Yes. As long as you have web access, the game regularly saves your learning data. Press Home at the end of your game to see a summary of your session and send any unsaved data.
How do I change my email or password?
First, make sure you're logged-in. Then, click the Profile link and then click Edit profile. The Profile link is next to the Logout link at the top of every page on the web site. (Note that these links are not visible when you're playing the game. Visit the Home page to access the web site.)
ending: A final note (or notes) that is emphasized.
Describes the general tendency of a song or call. This term is used when
there's overlap between two species, as in Dark-eyed Junco and Chipping
Sparrow. The junco trill "averages slower and more musical." That
is, on average it is slower and more musical, but there's a great deal of
variation and overlap.
Non-stop; as if the singer should need to stop and take a breath, but doesn't.
Series of liquid notes that remind of bubbling water. See Liquid.
type of roughness. See Pure vs. Rough tones.
type of roughness. See Pure vs. Rough tones.
Continuous: See Smooth (rhythm).
Descending: See Falling.
Given in pairs.
Having notes that are strongly accented (emphasized).
Having abrupt, loud onset or onsets.
Covering a relatively long duration.
sound in which the pitch is slurred downward. (See Learning to hear pitch, below.) A phrase or song may also be said to fall if it starts
with higher pitches and ends with lower pitches, even if it has ups and downs
Full: Rich and robust, rather than delicate.
Grating: A type of roughness. See Pure vs. Rough tones.
Soft: Hard notes are strong and well-defined, soft notes are weaker and less defined.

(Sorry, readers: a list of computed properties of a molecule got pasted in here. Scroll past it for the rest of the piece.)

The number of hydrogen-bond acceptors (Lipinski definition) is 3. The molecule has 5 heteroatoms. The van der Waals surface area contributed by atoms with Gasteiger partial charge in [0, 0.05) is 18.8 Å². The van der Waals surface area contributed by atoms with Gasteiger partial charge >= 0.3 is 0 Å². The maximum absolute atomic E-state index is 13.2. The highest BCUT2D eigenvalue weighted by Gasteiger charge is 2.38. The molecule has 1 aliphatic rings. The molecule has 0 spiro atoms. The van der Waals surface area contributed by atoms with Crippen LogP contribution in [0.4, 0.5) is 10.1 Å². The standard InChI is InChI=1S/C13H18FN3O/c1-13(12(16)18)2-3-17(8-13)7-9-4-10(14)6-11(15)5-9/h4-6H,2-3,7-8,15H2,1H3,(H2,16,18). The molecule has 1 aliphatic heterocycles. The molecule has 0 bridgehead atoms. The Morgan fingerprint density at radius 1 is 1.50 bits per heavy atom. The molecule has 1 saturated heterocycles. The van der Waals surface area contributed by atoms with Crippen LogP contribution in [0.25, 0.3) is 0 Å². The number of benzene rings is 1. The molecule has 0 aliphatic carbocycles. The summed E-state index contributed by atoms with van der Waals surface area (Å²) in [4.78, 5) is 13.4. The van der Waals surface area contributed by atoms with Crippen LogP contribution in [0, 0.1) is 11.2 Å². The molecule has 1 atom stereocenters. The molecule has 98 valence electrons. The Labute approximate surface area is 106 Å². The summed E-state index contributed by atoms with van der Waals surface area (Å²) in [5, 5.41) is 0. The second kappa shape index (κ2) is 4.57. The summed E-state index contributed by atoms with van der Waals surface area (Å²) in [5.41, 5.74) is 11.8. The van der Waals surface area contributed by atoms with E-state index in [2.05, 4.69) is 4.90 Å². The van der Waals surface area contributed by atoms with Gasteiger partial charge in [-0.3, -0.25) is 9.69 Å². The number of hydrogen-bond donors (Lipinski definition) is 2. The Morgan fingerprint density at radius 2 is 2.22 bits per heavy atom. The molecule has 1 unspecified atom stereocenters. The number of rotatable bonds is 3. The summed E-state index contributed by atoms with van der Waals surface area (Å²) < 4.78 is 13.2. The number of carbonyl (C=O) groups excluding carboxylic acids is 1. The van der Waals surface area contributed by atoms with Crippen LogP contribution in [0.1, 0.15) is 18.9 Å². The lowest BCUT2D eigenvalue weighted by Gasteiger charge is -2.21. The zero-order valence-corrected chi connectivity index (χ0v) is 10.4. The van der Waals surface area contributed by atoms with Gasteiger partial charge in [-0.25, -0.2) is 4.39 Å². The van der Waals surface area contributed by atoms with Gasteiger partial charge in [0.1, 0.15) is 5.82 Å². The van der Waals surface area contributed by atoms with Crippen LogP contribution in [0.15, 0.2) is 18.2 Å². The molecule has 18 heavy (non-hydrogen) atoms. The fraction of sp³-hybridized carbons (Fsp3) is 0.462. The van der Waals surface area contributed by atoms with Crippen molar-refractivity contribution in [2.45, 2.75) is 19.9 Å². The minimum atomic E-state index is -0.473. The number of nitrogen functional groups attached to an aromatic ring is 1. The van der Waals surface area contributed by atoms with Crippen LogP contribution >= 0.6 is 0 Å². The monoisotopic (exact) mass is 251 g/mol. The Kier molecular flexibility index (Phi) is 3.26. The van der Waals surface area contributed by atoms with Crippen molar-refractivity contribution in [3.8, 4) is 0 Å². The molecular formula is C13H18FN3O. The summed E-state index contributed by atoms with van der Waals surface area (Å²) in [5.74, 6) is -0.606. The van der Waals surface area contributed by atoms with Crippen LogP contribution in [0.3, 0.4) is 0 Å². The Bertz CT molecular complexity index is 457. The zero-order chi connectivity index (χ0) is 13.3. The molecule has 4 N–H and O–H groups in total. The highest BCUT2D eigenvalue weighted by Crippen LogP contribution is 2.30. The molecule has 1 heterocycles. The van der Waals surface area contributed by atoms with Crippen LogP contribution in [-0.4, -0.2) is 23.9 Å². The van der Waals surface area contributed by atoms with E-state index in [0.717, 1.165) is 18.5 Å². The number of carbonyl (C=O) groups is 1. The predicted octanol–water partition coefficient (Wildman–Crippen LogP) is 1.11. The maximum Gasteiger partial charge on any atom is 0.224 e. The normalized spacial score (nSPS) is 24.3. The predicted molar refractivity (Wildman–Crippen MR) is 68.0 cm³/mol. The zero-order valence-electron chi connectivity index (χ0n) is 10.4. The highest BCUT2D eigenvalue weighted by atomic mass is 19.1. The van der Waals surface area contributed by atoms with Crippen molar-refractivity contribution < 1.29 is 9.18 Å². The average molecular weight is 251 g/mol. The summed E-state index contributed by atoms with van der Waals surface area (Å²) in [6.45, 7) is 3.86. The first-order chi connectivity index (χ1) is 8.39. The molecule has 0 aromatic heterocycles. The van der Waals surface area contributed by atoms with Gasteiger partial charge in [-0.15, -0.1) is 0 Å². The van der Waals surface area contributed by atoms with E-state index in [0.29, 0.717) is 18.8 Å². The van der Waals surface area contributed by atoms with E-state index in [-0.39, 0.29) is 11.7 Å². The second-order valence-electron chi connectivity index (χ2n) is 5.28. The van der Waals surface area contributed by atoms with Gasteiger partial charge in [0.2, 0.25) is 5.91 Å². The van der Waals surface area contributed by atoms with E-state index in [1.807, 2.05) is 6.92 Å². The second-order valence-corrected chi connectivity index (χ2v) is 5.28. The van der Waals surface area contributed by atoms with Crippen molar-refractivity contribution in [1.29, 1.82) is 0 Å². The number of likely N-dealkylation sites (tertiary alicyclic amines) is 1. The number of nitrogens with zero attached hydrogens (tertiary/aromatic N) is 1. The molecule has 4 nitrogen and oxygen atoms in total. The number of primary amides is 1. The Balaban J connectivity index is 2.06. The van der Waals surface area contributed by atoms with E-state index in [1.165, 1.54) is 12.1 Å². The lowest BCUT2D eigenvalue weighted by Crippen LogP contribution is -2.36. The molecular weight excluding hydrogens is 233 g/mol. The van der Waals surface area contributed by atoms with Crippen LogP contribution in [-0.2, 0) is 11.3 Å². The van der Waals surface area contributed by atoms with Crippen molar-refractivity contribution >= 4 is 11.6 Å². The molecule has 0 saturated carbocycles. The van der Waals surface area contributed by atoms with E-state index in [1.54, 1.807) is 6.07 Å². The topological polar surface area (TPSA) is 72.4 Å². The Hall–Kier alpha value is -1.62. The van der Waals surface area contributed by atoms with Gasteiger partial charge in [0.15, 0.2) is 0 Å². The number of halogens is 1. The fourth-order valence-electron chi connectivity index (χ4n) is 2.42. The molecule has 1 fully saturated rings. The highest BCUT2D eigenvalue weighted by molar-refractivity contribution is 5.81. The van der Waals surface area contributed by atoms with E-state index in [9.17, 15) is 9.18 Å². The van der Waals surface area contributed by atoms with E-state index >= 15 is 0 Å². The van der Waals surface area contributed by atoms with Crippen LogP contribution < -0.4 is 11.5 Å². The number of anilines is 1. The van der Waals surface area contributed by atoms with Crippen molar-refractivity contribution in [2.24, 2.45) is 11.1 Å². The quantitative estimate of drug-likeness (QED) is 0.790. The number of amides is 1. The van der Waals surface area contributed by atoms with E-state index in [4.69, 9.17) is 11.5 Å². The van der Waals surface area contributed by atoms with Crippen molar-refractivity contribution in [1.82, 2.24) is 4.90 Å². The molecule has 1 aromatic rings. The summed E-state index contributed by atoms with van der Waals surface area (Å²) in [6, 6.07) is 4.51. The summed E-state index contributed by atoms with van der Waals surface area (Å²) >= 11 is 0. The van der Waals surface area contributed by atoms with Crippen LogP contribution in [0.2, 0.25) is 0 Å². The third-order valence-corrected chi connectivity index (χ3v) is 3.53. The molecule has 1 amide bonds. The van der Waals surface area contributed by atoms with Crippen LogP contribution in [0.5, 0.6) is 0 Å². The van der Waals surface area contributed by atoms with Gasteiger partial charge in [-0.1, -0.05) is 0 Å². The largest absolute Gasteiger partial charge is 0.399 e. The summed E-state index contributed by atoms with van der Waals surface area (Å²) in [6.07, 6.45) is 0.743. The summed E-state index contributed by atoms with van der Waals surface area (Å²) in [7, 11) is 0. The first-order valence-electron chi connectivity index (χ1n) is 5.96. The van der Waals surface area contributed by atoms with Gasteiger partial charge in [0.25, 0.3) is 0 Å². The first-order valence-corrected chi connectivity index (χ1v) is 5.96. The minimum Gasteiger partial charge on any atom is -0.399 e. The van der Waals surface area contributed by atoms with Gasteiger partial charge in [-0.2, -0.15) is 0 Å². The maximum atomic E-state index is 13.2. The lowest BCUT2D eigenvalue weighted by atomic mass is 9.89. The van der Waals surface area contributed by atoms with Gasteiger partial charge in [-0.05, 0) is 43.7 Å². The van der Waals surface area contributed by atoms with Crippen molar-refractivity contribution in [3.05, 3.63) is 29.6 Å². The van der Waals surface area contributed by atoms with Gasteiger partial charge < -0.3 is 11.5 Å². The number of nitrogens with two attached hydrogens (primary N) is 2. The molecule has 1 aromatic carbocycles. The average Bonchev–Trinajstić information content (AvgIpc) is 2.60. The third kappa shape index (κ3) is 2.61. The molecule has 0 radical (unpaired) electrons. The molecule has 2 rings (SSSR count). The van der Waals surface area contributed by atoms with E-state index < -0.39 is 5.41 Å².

type of roughness. See Pure vs. Rough tones.
echoing quality as if produced across an empty container.
type of roughness. See Pure vs. Rough tones.
An alternating (push-pull, ebb-flow, back-and-forth) rhythm.
at a relaxed pace.
Pure-toned notes that sound as if made with water in the mouth.
Having a soft, hissy quality.
Combination of hard and ringing.
Modulated: Not pure-toned.
Musical: See Sweet.
Nasal: As if uttered through the nose.
Note: Simplest unit of sound. For example, this Black-capped Chickadee recording contains four songs, each of which consists of three notes. The third note is a repetition of the second.
Grouping of notes that forms a distinct part of a complete song or call. See Note. For example, this American Robin recording contains four songs. The first two songs each have four phrases and the second two each have three phrases.
aspect of a sound (specifically, it's frequency of vibration) that causes it
to be perceived as "high" or "low" relative to other
sounds. (See Learning to hear pitch, below.)
quality of mournfulness, usually from a falling tone that resembles a
cry. For example, the Rough-legged Hawk has a plaintive call:
Pure vs. Rough
tones: Birds make sounds that range from extremely pure to extremely
rough-sounding. Here are a few examples:
Rich: See Full; see Vibrant.